Then I read Time Spike by Eric Flint and Marilyn Kosmatka. I thought it was a much better book in terms of the writing. I would recommend it for those who like alternate reality books. Without giving away the plot, a prison full of inmates and their assorted guards find themselves transferred into the time of the dinosaurs, but not just that, they also find themselves with Cherokees who had been walking the Trail of Tears, and the Spanish under de Soto, and the pre-Mounds tribes.

(What I didn't understand in this book at all was one line spoken by someone back in the normal world, in which they somehow manage to figure out who got sent back in time, and the line is about how could it be no coincidence or accident that there would be prison inmates, pre-Mounds peoples, Cherokees, and de Soto. )

This is never explained. Nor is any connection made clear in the book. But it says this is a Ring of Fire novel, and the writer has apparently written other Ring of Fire books, and since I've never read him before, maybe there is a connection to a previous novel, or maybe there will be a sequel which will make it clear what the connection is supposed to be.

There is an excerpt from a forthcoming novel at the end of the book though, which is clearly no sequel and bears no relation at all to the book I just read.

Am now reading Echo City by Tim Lebbon, which seems the most promising of them all. Well-written, characters well defined already and I'm not far into it, good descriptions of the landscape. It seems to be set in a city millenia after an apocalypse.
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Old 01-12-2011, 01:36 PM
 
16,579 posts, read 20,565,592 times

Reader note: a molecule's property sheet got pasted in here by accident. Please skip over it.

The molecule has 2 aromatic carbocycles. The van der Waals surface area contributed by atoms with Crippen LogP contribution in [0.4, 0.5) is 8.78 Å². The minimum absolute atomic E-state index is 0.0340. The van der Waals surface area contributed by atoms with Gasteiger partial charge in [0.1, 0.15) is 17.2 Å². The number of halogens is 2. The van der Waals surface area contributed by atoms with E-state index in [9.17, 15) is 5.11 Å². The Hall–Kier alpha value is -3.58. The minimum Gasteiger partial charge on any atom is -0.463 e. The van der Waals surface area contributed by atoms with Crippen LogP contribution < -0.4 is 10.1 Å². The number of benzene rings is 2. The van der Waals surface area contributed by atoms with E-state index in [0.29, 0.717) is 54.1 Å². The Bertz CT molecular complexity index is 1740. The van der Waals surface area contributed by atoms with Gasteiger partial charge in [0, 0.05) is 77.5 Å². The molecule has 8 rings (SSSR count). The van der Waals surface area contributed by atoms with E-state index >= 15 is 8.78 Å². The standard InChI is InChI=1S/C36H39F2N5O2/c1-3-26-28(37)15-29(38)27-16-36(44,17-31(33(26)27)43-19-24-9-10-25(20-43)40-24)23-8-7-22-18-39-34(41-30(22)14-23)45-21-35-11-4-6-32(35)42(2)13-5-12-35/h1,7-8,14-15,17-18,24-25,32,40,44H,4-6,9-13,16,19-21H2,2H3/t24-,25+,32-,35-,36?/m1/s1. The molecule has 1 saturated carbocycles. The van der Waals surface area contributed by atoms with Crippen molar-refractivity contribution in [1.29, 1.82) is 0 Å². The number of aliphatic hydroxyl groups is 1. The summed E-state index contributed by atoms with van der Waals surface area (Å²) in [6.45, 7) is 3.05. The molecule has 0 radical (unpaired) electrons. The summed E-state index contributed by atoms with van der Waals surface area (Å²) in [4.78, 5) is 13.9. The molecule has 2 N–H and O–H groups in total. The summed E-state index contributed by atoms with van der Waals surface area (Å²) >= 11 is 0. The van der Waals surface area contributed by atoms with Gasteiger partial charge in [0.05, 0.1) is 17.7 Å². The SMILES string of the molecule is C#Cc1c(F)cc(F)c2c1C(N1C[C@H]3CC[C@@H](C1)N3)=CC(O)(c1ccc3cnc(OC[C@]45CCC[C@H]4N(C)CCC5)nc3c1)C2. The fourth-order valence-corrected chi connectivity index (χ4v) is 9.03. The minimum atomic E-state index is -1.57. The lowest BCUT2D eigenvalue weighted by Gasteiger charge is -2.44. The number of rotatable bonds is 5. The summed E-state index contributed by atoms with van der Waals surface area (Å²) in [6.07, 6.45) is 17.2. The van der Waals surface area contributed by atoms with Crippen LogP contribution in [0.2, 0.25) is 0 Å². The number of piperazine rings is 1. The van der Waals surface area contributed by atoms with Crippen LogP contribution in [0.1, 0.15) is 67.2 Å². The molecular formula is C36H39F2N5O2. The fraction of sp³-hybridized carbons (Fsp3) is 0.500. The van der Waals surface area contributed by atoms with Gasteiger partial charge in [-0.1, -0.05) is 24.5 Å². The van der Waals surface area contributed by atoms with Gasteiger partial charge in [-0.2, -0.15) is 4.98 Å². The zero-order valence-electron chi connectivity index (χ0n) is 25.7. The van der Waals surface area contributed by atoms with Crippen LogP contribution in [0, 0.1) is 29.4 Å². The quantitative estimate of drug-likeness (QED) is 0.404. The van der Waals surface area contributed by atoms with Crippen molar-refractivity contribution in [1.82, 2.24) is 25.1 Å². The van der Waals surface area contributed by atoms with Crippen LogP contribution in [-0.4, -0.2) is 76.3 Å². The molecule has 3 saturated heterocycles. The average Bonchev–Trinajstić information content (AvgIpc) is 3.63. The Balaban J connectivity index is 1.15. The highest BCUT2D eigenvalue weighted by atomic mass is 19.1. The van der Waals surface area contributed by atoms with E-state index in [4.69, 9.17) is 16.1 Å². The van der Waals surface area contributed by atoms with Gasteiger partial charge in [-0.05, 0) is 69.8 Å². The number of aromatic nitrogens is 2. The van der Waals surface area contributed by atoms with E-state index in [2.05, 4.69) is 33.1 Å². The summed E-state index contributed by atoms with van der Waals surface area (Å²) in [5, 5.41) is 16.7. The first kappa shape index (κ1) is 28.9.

Reputation: 26859
On a whim I picked up a book called Scent of the Missing: Love and Partnership with a Search and Rescue Dog by Susannah Charleson. Although I am an animal lover, it's certainly not a typical read for me, but I'm really enjoying it. Like the title says, it's a woman's story about training and working with a search and rescue dog. The writing is good and the story is interesting. I recommended it to all you animal (and especially dog) lovers out there.
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Old 01-12-2011, 01:36 PM
 
Location: Texas
15,893 posts, read 18,169,659 times
Reputation: 62765
I just started "Earth Abides" by George R. Stewart and I can tell it was written in the late 40s because the writer refers to a couch/sofa as a "davenport."

I have not heard that word since the 50s. All kinds of memories flooded my brain.

In my hot little hands I now have: (amazon loves me)

The Immortal Life of Henrietta Lacks (which I am afraid to start)
The Guernsey Literary and Potato Peel Pie Society
Horse Soldiers
Without Warning
The Heretic's Daughter
and about 10 others that I'm too lazy to round up.
Maybe they are under the davenport.
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Old 01-12-2011, 04:18 PM
 
1,828 posts, read 3,442,808 times
Reputation: 2984
I just started reading "Dirtier than ever" by Vickie Stringer